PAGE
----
Originally posted November 15, 2013 by Maria Wood on www.lifehealthpro.com
Employees are more aware of their financial shortcomings, but with that increased awareness comes greater strain on their psyches. That was the major takeaway of a recent survey by Financial Finesse, a provider of fiscal education.
The third-quarter “Trends in Employee Financial Issues” survey revealed that 19 percent of employees report “high or overwhelming” levels of financial stress, up from 13 percent in the same quarter of last year. Similarly, 41 percent expressed uncertainty regarding their ability to achieve future financial goals, a significant jump from 34 percent in the third quarter of last year and 33 percent in Q3 2011.
What has them so worried? The U.S. economy and stock market were cited by 43 percent of employees as the major stumbling blocks to a secure financial future. That’s an increase from 42 percent Q3 2012 and 40 percent in 2011’s third quarter.
Employees in the upper age range – 45 and older – were the most anxious. According to the survey, 84 percent of those 45 or older admitted to some level of financial stress, up from 80 percent a year ago and 74 percent in the third quarter of 2011. Financial Finesse researchers attributed that escalation to the immediate and conflicting pressure those in that age group may be facing, such as paying for college for their children and caring for aging parents while at the same time trying to save for retirement and confronting higher health-care costs.
Awareness and action
The overall employee financial wellness score dipped below five (4.9) for the first time since the first quarter of 2012. Yet that decline, emphasized the Financial Finesse researchers, is not due to worsening cash and debt management – areas where employees are maintaining good habits. (For example, 88 percent said they pay their bills on time each month, the same percentage as the previous quarter.) Instead, the researchers conclude it is due to employees heightened awareness of their financial challenges.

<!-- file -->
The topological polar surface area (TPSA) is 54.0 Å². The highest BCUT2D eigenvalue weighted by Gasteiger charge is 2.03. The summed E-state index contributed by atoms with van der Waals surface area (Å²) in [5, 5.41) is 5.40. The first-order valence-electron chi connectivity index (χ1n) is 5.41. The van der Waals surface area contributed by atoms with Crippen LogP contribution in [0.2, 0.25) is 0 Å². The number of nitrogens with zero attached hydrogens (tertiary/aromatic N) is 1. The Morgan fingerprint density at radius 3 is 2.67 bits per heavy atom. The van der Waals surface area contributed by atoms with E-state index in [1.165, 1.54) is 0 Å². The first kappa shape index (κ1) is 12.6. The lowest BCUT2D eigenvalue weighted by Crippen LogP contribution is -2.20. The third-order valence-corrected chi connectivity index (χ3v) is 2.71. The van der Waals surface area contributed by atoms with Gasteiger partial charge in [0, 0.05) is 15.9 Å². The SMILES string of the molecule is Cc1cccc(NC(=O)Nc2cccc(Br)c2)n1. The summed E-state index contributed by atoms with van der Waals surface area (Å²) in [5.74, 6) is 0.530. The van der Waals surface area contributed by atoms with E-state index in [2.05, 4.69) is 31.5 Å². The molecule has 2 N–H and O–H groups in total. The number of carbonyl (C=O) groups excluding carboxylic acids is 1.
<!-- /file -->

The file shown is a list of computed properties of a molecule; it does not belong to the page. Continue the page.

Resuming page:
Consequently, they are taking steps to address their concerns, at least at the older age bands. Forty-eight percent of employees who took a financial wellness assessment were 45 or older in the latest survey, an upward arc from 44 percent in the same quarter of last year and 43 percent in Q3 2011.
It’s also translating into improved retirement planning. When queried if they were on target to replace at least 80 percent of their income, or goal, in retirement, 19 percent answered yes compared to 18 percent a year ago and 12 percent in the third quarter of 2011. The older one gets the more they have made that calculation, with the highest percentages seen at 55-64 (23 percent) and 65 and older (33 percent).
Rising participation in work-based retirement plans was also charted, with the percentage climbing from 87 percent in Q3 2012 to 90 percent in the latest survey. More employees said they have used a retirement calculator: 39 percent in Q3 compared to 34 percent in the prior year.